Well, that all depends on what you mean by “scripture” and what you mean by “relevant.” At least according to some people.
As far as I can tell, they don’t really engage the question directly, so let me help.
The essential question seems to be this: The perspective being proposed by many liberal Mormons is that scripture is a text that we as individuals and as a community believe to be scripture. Its scripturality derives from the status that its believers give to it. Of course this is an obvious tautology. The Bhagavad-Gita is scripture because Hindu’s believe it to be scripture, and the Qur’an is scripture because Muslims believe it to be so. The real question is whether that is all scripture is. It makes a huge difference if the Qur’an is a collection of the opinions of Muhammad or the eternal word of Allah, a question that is not dependant on what Muslims might believe about the Qur’an.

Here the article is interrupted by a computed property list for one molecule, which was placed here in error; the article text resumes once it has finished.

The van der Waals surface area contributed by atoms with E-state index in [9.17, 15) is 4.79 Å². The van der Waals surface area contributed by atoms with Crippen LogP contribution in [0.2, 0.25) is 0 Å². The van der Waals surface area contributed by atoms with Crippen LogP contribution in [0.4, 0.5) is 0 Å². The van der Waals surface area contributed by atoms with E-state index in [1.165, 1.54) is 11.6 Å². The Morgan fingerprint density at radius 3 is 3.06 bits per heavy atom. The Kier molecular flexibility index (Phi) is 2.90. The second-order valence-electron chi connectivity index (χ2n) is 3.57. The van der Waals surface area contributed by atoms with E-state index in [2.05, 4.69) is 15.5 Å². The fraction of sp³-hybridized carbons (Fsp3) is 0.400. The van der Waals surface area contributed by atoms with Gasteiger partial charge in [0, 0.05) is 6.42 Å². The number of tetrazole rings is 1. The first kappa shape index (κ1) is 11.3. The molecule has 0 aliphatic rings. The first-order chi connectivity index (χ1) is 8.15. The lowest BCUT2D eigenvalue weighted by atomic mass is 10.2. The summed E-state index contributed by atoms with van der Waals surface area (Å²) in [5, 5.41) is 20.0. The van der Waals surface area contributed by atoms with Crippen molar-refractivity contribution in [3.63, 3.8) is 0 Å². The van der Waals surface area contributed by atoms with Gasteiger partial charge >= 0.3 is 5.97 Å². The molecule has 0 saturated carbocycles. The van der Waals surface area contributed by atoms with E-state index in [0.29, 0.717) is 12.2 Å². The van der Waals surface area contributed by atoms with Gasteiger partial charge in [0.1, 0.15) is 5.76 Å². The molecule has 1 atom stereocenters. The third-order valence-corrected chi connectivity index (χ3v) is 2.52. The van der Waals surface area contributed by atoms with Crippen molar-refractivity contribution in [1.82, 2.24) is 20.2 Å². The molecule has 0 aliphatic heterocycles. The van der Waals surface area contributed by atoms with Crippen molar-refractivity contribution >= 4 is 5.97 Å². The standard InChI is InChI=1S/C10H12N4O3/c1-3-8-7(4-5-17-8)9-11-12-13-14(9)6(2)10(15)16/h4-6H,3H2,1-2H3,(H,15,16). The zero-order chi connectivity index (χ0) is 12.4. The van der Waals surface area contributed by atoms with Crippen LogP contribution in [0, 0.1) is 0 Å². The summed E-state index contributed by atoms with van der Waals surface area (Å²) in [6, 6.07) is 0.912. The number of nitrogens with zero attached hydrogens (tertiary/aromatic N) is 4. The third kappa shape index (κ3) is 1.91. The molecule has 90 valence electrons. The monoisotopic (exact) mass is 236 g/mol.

This perspective ignores that scripture is scripture because of something in its nature and essence, not in our response to it. It is and remains scripture even if no one believes in it. Scripture is a manifestation of God to humans that humans can accept or reject. But human rejection of scripture does not change its scriptural nature; that comes from God. Scripture is scripture whether we believe it or not.